"Since the issue hit the headlines, I immediately decided to just remove European wines from my store's shelves," Schwartz told Ynet.
"I removed wines from Spain, Italy and France. It hurts me financially but I'm willing to take it," he added. "My bottles range between NIS 200 and 500, so it's not a simple thing." Meanwhile, the wines are in storage and are not for sale. "Even if people come and ask for European wines, I'm not selling them right now."
Commenting on the EU's decision to label products, he said that "this is a political decision that prevents people from tasting quality products. There are quality products made in Judea and Samaria (the West Bank) that can hold a candle to any European wines. In addition, the main victims of the boycott are actually Palestinian workers, who will be forced to leave their jobs in the event that there are losses."
The Moshavim Movement warned on Friday that the European labeling of agricultural products from the settlements could develop into a ban on all Israeli agricultural products, which would immediately hurt all farmers who export abroad in various sectors such as fruits, vegetables, flowers and orchards. "The Europeans do not distinguish between products from the settlements and products from the rest of the country," they claim.
Meir Tzur, secretary general of the Moshavim Movement, sent a missive to Prime Minister Benjamin Netanyahu, Agriculture Minister Uri Ariel and Deputy Foreign Minister Tzipi Hotovely demanding that they take action and oppose the new policy. "A situation may arise in which all Israeli farm products are boycotted and this would seriously harm agricultural exports to Europe," he said. "Israeli agriculture today is in crisis and the livelihood of many farmers depends on exports abroad. Such a boycott of agricultural products could lead to the closure of farms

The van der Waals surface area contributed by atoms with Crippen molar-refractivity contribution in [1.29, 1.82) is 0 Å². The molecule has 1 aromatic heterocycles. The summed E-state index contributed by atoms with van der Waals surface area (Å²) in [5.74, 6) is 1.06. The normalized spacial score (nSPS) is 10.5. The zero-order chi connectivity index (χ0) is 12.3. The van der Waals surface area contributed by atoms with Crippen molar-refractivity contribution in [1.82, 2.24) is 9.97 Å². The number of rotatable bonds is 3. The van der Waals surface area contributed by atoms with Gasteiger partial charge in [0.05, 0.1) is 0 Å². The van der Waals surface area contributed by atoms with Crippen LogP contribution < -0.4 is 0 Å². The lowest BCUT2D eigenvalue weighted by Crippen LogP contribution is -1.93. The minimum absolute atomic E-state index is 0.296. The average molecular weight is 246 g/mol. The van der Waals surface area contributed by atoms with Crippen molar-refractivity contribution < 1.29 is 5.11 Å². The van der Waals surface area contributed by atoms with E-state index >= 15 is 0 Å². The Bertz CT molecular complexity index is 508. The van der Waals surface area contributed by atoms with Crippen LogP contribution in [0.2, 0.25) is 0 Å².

Figures published Thursday by the Yesha Council revealed that there has been a 30 percent increase in the number of enterprises in the West Bank, from 680 in 2011 to 890 in 2015. These establishments employ, according to their data, 24,000 workers, 15,300 of which are from the Palestinian territories - an increase of 24 percent compared to 2011.
The Yesha Council noted that this increase occurred despite laws enacted by the Palestinian Authority against Palestinians working for Jewish businesses in the West Bank and against the trade in products made in the settlements. They also noted that the Palestinian population constitutes approximately 62 percent of all workers in industry and agriculture and that industrial development in the area makes it possible to create new jobs for the local population. However, these workers often earn significantly lower wages than the minimum wage.